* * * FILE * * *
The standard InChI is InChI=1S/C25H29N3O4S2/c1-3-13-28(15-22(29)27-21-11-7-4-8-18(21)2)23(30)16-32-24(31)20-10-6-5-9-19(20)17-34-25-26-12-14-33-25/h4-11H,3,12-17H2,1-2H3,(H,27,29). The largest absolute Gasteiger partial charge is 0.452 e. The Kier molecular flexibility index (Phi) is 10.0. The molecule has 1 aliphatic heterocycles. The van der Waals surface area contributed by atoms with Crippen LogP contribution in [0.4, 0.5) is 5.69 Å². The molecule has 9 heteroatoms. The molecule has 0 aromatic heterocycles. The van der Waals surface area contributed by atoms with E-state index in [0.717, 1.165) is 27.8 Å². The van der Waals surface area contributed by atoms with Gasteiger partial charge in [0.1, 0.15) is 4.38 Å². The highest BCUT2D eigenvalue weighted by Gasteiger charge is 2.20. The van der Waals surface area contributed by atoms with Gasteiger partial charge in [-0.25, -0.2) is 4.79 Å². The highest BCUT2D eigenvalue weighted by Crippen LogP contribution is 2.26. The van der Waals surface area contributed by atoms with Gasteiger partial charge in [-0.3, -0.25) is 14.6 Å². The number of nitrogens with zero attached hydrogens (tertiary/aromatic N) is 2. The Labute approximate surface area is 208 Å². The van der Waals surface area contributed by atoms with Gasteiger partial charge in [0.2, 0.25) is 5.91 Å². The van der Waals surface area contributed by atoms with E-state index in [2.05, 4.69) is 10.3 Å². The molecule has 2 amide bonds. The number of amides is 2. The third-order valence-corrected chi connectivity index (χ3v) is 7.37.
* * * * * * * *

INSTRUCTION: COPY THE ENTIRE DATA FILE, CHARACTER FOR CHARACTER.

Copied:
The standard InChI is InChI=1S/C25H29N3O4S2/c1-3-13-28(15-22(29)27-21-11-7-4-8-18(21)2)23(30)16-32-24(31)20-10-6-5-9-19(20)17-34-25-26-12-14-33-25/h4-11H,3,12-17H2,1-2H3,(H,27,29). The largest absolute Gasteiger partial charge is 0.452 e. The Kier molecular flexibility index (Phi) is 10.0. The molecule has 1 aliphatic heterocycles. The van der Waals surface area contributed by atoms with Crippen LogP contribution in [0.4, 0.5) is 5.69 Å². The molecule has 9 heteroatoms. The molecule has 0 aromatic heterocycles. The van der Waals surface area contributed by atoms with E-state index in [0.717, 1.165) is 27.8 Å². The van der Waals surface area contributed by atoms with Gasteiger partial charge in [0.1, 0.15) is 4.38 Å². The highest BCUT2D eigenvalue weighted by Gasteiger charge is 2.20. The van der Waals surface area contributed by atoms with Gasteiger partial charge in [-0.25, -0.2) is 4.79 Å². The highest BCUT2D eigenvalue weighted by Crippen LogP contribution is 2.26. The van der Waals surface area contributed by atoms with Gasteiger partial charge in [-0.3, -0.25) is 14.6 Å². The number of nitrogens with zero attached hydrogens (tertiary/aromatic N) is 2. The Labute approximate surface area is 208 Å². The van der Waals surface area contributed by atoms with Gasteiger partial charge in [0.2, 0.25) is 5.91 Å². The van der Waals surface area contributed by atoms with E-state index in [2.05, 4.69) is 10.3 Å². The molecule has 2 amide bonds. The number of amides is 2. The third-order valence-corrected chi connectivity index (χ3v) is 7.37.